On a related note, Bart Ehrman is working on an ebook on mythicism, which should be interesting!  

        • Matthew North

          Mr. McGrath,
          Thank you for the link to Ehrman’s Ebook! I’ll place my order right away. I wish there was a hard cover though. If one comes out I’ll snap that up too! This whole subject is fascinating and your above post makes your point of view much clearer to me. You make a very good, reasoned argument but I’m not completely persuaded one way or the other. I hope archeologists somewhere, perhaps in some bone-dry cave or tomb in Egypt or Israel, will find some scrap or scraps of text that will finally end any debate.
          Thanks again.

  • I don’t think that there is any scrap of text that anyone could find that would settle matters so as to end debate for absolutely everyone. 🙂

    • newenglandsun

      Did this guy really quote from Colossians 1-2 to show what Paul’s Christ is?
      ???? Confused? Because that’s among the seven that scholars DON’T hold to!

    • newenglandsun

      Oh, hai. I’m back again. I was wondering if you had heard what Pope Francis said on Jesus. While I agree that Jesus mythicism is wrong, even a lot of things about historical Jesus scholarship are dead wrong (such as denying the resurrection which is heretical).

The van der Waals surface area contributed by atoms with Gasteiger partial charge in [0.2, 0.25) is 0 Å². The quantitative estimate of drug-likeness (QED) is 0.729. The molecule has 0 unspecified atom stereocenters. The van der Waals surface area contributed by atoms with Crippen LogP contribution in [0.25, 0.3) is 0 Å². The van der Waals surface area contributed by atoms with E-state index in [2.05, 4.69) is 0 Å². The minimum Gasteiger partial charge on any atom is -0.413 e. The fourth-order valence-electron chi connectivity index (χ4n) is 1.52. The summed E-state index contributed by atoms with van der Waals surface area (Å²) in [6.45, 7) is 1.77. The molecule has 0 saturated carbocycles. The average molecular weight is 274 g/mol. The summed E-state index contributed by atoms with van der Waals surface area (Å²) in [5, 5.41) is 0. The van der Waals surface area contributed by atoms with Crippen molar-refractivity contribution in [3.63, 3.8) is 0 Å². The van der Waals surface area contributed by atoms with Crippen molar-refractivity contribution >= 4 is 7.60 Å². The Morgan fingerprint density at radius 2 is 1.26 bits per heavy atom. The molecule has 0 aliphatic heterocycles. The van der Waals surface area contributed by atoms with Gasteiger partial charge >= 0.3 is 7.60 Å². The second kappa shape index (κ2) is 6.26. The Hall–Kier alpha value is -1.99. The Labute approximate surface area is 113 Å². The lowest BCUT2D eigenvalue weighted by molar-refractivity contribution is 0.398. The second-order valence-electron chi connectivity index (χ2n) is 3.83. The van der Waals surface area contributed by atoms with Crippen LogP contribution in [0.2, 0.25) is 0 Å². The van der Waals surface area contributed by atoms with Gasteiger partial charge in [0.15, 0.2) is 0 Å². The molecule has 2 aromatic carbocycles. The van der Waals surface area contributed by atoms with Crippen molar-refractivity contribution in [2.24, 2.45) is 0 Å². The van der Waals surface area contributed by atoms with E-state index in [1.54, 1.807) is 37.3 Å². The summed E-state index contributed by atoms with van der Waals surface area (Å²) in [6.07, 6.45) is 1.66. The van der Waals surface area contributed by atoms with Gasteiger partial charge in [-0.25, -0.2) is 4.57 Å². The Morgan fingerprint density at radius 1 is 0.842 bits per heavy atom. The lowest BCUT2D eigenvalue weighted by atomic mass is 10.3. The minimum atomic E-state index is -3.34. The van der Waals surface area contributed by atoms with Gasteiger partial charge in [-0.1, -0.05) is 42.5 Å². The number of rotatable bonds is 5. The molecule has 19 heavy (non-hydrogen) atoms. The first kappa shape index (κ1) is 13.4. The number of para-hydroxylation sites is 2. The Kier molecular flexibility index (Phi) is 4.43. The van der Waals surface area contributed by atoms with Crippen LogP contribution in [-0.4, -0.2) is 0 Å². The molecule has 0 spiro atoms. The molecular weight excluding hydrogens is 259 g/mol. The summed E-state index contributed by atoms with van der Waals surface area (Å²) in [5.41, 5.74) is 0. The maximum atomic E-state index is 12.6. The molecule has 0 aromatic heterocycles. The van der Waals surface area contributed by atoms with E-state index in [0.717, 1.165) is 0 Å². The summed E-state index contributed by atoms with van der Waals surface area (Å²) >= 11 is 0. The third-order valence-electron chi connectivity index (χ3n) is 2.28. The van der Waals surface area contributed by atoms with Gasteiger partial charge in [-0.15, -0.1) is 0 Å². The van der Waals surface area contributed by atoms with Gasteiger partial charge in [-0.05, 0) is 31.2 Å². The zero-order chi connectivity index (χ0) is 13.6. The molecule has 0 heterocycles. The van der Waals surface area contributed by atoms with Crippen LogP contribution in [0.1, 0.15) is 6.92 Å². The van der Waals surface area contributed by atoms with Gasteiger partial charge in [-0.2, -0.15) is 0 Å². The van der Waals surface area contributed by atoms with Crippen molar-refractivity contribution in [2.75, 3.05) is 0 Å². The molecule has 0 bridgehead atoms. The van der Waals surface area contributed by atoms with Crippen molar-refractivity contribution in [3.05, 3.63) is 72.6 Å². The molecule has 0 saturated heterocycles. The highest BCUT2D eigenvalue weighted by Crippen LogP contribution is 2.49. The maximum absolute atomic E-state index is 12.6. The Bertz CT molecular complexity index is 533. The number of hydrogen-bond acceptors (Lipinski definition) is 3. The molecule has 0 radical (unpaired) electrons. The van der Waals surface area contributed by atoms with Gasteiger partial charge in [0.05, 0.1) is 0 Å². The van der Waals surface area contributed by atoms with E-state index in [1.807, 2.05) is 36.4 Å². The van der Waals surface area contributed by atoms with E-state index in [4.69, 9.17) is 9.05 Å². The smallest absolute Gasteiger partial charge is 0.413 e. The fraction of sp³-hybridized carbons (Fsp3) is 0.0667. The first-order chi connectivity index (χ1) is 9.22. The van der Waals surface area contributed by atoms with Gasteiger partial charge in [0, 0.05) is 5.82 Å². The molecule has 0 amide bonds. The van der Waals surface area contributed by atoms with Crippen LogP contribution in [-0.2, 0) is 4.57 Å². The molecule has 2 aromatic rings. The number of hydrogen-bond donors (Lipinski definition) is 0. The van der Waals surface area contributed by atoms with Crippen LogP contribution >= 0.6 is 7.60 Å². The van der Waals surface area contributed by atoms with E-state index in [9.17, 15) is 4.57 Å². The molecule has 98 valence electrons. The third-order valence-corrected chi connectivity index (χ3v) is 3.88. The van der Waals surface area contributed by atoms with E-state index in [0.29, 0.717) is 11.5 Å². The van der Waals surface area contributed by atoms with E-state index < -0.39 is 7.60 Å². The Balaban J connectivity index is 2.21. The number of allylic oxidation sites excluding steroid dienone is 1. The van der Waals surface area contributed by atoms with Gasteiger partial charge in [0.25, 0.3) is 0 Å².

This is why I maintain that the resurrection and miracles are not historical claims. Because if they were, then receiving Jesus would be a “human consolation”.

      • Heresy is irrelevant to assessing the historical evidence!

        • newenglandsun

          That’s why secular positions have not been condemned. Jesus can only be found in the church.

          • If you are referring to the historical Jesus, then your statement is simply not true.

          • newenglandsun

            *Jesus* can *only* be found in the church. What do you mean by “referring to the historical Jesus”? I don’t know what you’re talking about.

            Let me give you an analogy, okay? You have a guy like Crossan or Ehrman. Both have their versions of the historical Jesus. But it’s *not the same* Jesus as the Jesus of the *church* which is the Jesus who can *save*.

            *Only* the Jesus with the power as taught by the Church who was *fully God and fully man and died on the cross for your sins* can *save*. Translation – Earl Doherty’s Jesus is more powerful than Crossan and Ehrman’s “Jesus”.

          • So it doesn’t matter what the evidence supports – instead, one should opt for the more powerful Jesus? I’m not convinced.

          • newenglandsun

            No. That’s not what I’m saying. I thought you were the Bible “scholar” here. So I assumed you knew the distinction between the Jesus of history and the *Christ* of theology.

            Hence, my point – *Jesus* can only be found in the Church. You can go to academia and get loads of debates about who the historical Jesus was but you can really never truly grasp him unless you seek him in the Church.